SANTA CLARA — A China-based developer wants to build a mixed-use village of offices, homes and retail at a Santa Clara site once owned by search giant Yahoo.

Kylli, a realty firm based in China with Bay Area offices in Burlingame, has proposed a development totaling millions of square feet, with thousands of residences and some retail space on a 48.6-acre site near the corner of Tasman and Patrick Henry drives.

“The large, signature property is at the crux of the revitalization of northern Santa Clara,” Kylli executives stated in a letter sent Oct. 17 to Santa Clara planners. The property, Kylli noted, is “located within walking/biking distance of regional destinations such as Great America, the 49ers stadium and the exciting new retail planned at City Place.”

In June 2016, LeEco, a China-based consumer electronics giant, bought the property from Yahoo. The site consists of four buildings and empty lots, bounded on the west by Patrick Henry Drive, on the north by Tasman Drive, on the east by Old Ironsides Drive and on the south by a San Francisco water agency right-of-way.

LeEco had offered grandiose plans for the site, proposing 3.06 million square feet of offices. But earlier this year, LeEco stumbled into hard times and laid off 325 employees in San Jose, the majority of its workforce in Silicon Valley.

Kylli told Santa Clara officials that it has gained control of the property from LeEco Real Estate, the LeEco unit that bought the property from Yahoo.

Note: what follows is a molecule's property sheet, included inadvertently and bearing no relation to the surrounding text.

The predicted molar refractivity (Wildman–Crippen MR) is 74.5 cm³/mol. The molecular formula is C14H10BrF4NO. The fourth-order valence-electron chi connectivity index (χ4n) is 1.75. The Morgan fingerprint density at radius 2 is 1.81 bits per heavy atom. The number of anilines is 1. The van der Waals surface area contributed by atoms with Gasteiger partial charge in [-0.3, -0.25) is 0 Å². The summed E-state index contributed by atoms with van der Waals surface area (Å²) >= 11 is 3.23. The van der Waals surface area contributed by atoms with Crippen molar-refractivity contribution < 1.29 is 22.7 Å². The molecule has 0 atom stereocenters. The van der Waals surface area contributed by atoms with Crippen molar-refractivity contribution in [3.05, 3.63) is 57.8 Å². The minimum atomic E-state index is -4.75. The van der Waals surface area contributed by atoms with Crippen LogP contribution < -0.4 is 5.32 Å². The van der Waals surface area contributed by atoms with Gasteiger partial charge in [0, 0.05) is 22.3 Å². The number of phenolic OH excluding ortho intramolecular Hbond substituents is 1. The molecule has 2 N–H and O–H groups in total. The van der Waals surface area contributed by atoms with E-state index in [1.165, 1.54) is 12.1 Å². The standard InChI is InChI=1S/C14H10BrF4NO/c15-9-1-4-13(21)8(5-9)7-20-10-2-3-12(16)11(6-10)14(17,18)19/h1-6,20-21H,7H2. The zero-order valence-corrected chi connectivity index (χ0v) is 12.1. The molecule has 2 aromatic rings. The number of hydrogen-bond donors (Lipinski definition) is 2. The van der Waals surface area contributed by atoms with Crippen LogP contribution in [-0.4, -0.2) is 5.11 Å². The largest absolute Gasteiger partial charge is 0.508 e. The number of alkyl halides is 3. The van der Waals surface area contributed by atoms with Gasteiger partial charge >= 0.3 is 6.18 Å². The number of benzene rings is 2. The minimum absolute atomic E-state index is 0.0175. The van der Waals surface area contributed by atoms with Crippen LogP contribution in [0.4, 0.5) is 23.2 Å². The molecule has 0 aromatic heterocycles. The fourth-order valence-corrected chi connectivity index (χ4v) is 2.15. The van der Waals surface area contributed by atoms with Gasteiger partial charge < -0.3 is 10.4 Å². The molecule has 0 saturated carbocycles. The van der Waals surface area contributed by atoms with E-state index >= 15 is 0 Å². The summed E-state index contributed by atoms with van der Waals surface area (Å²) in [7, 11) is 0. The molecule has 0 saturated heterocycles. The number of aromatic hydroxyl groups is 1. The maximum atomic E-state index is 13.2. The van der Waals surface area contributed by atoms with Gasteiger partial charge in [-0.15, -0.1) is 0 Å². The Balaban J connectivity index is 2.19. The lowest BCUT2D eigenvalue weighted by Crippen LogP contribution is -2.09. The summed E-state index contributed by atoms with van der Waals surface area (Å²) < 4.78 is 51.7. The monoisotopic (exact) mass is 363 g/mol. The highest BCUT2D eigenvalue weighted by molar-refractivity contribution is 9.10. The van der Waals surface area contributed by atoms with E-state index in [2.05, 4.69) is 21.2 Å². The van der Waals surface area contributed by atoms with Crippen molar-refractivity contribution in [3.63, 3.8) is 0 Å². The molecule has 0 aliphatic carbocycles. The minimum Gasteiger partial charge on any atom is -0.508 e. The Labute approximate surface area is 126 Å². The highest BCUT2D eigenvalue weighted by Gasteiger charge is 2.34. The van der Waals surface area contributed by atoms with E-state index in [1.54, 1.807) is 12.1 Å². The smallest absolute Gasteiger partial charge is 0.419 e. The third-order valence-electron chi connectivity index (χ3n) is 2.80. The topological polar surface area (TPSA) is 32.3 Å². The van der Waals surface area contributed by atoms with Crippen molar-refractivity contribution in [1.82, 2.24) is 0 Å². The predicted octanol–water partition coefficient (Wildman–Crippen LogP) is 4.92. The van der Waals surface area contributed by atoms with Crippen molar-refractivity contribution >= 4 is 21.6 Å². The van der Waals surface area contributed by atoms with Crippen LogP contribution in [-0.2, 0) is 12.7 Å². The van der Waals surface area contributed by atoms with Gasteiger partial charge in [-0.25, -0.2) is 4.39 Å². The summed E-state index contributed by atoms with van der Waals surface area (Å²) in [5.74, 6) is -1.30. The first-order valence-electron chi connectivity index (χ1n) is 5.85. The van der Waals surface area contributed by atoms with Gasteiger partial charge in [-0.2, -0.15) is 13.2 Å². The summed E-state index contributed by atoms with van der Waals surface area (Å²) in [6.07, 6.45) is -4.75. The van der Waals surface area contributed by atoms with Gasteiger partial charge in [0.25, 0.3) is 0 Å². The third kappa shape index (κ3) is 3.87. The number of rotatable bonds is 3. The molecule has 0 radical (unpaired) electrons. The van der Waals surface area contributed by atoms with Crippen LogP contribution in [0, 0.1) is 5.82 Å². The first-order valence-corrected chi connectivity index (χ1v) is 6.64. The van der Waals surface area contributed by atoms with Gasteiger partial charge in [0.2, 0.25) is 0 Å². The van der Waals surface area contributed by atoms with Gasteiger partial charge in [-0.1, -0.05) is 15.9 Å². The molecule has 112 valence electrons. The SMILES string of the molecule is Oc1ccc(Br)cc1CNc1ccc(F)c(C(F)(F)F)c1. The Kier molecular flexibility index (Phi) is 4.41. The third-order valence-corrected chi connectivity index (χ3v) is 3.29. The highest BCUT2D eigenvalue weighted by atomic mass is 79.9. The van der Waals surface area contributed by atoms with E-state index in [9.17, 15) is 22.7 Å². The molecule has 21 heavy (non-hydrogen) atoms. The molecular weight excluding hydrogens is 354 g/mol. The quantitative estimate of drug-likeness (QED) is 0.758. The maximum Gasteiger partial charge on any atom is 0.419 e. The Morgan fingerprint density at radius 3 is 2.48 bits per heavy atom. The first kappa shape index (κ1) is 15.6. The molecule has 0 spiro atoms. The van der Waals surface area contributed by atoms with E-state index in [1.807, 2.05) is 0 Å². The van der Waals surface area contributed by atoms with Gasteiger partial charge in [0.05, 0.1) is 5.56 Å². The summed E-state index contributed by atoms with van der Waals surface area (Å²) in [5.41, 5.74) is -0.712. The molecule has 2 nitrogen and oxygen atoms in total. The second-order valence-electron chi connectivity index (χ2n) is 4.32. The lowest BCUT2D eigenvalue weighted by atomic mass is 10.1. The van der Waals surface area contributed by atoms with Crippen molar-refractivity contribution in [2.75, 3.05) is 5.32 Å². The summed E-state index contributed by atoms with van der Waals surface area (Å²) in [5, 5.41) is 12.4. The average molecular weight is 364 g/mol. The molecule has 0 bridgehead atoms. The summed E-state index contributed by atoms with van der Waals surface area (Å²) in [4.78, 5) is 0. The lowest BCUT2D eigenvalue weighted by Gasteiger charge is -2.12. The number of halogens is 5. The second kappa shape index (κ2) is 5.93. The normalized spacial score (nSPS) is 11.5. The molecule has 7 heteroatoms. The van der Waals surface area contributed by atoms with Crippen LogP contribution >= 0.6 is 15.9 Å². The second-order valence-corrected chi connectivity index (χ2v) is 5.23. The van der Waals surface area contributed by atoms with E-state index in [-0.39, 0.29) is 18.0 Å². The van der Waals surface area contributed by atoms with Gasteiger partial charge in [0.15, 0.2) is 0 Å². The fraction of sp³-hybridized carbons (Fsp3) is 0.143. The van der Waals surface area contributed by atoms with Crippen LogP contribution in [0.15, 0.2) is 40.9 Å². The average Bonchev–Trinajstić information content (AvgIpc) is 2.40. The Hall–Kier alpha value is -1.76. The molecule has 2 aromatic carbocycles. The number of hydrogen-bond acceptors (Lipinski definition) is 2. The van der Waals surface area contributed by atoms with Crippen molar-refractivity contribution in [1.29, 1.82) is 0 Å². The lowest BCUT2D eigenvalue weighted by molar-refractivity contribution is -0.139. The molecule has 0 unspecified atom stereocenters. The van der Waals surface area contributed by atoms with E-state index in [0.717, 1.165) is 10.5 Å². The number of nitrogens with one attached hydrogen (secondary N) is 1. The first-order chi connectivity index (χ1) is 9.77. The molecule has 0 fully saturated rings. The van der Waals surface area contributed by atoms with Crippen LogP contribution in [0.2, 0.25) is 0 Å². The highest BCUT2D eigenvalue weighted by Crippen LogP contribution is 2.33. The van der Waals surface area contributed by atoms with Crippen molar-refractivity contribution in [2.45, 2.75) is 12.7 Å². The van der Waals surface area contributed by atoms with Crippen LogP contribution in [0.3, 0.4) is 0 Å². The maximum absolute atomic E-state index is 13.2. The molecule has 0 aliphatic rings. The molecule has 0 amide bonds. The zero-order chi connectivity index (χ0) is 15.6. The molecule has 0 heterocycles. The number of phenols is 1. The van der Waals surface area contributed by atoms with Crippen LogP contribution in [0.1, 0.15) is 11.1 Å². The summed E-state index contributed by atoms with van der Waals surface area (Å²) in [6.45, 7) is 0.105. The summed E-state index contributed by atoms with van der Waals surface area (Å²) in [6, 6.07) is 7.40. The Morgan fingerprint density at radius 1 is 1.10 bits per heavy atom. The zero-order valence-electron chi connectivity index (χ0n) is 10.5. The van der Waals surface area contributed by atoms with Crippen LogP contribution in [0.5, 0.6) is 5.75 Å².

The developer offered the broad outline of a plan that would be even more far-reaching than what LeEco had envisioned.

Kylli intends to retain the plans for the 3.06 million square feet of offices, but now wants to add 3,500 residential units and an unspecified amount of retail space to the property, according to the proposal.

Kylli submitted the proposal to the city as a general plan amendment, which means a potentially years-long approval process looms for the project.

“A mix of housing types, rich lifestyle amenities and neighborhood-serving retail offering the best of walkable urban living” would join the massive office development on the site, Kylli told city officials.

If built, the project could greatly enhance the attractiveness of Santa Clara in luring big companies, the developer said.

“The addition of an array of new housing choices within walking distance of premiere office space will help entice new businesses to locate and grow in the city,” Kylli stated.

It also said the project could enhance “Santa Clara’s unique place in Silicon Valley.”